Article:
“Timotheus my workfellow, and Lucius, and Jason, and Sosipater, my kinsmen, salute you. I Tertius, who wrote this epistle, salute you in the Lord.” (Romans 16:21–22, KJV 1900)
The expression, “No man is an island,” comes from a poem by John Donne. Donne was a Christian and this expression communicates the idea that people need one another and are connected with others in life. After being in the pastoral ministry for many years, I realize how true this is. Scriptures tell us that we must not forsake the assembly of ourselves together (Heb 10:24-25). This is all the more vital when we consider the mission to which we have been entrusted. We need one another.
Paul here in his closing remarks to the believers in Rome, extends greetings from some who were instrumental in his ministry and likely known by the believers in Rome. In particular, he mentions Timothy as a fellow worker. Timothy was a young man that he met and joined him on his second missionary journey. Paul mentored Timothy in the ministry. He also mentions some of his fellow countrymen.
Interestingly, a man named Tertius introduces himself as one who wrote the letter. According to this, he, Tertius, took Paul’s dictation and wrote it down. We see indications that this practice of Paul dictating two other letters, 1 Corinthians and Galatians (1 Cor 16:19-21; Gal 6:11).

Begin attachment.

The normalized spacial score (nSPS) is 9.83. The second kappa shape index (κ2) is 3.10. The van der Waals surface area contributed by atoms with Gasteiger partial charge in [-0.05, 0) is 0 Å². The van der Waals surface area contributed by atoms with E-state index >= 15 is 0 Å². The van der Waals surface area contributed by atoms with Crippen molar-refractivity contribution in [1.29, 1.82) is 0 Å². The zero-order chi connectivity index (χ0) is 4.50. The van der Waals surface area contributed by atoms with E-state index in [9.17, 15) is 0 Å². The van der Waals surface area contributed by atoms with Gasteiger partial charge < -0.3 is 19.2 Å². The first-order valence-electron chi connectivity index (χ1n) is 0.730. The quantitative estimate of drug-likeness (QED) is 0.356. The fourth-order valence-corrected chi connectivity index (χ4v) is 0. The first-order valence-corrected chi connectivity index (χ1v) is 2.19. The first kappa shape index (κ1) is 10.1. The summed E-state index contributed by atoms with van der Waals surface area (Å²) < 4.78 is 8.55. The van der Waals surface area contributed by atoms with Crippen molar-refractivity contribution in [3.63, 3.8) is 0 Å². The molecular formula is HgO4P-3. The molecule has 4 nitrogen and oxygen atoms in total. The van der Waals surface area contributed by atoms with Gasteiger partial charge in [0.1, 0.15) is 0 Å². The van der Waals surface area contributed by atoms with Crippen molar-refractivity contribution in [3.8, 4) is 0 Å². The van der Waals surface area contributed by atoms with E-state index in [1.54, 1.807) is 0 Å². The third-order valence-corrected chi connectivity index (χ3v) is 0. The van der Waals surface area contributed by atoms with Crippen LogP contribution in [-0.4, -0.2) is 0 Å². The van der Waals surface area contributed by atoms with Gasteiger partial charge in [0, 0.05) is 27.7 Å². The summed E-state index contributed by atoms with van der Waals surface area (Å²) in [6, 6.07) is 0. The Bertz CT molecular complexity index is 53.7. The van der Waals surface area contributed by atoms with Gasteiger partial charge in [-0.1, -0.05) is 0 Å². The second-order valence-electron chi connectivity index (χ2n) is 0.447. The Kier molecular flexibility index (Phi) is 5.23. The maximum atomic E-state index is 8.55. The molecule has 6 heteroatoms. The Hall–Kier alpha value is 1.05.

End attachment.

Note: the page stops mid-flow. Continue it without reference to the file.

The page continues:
Paul also mentions Gaius, who hosted him during his ministry in Corinth. (There are many indications that Corinth was the place from which Paul wrote the letter.) Moreover, it seems that Gaius opened his home as a house church in the city, as Paul indicated that he hosted him and the whole church (Rom 16:23).
He also mentions Erastus who was the city manager in charge of finances, in Corinth. (Interestingly, in 1929 archeologists uncovered a stone in Corinth that was engraved, “Erastus, Commissioner of Public Works.”) He further mentioned Quartus, a brother in the Lord, and earlier in the chapter, he mentions many others who were instrumental in his ministry, such as Priscilla and Aquila and many others.
The point is that this whole idea that we can do ministry on our own is foolishness. We need one another. The Lord never designed for us to do it alone. Yes, there are times when we will have one-on-one divine appointments to proclaim the gospel. Yet, in the broader picture, we need other believers and they need us. We are in this work together.
Therefore, every believer must do their part using their specific gifts and talents. However great or small you may think they are, each one in vital to the work. Every relationship in the church, every friendship that is developed is essential. We must meet together. There is strength in numbers. We need fellowship. “No man is an island.”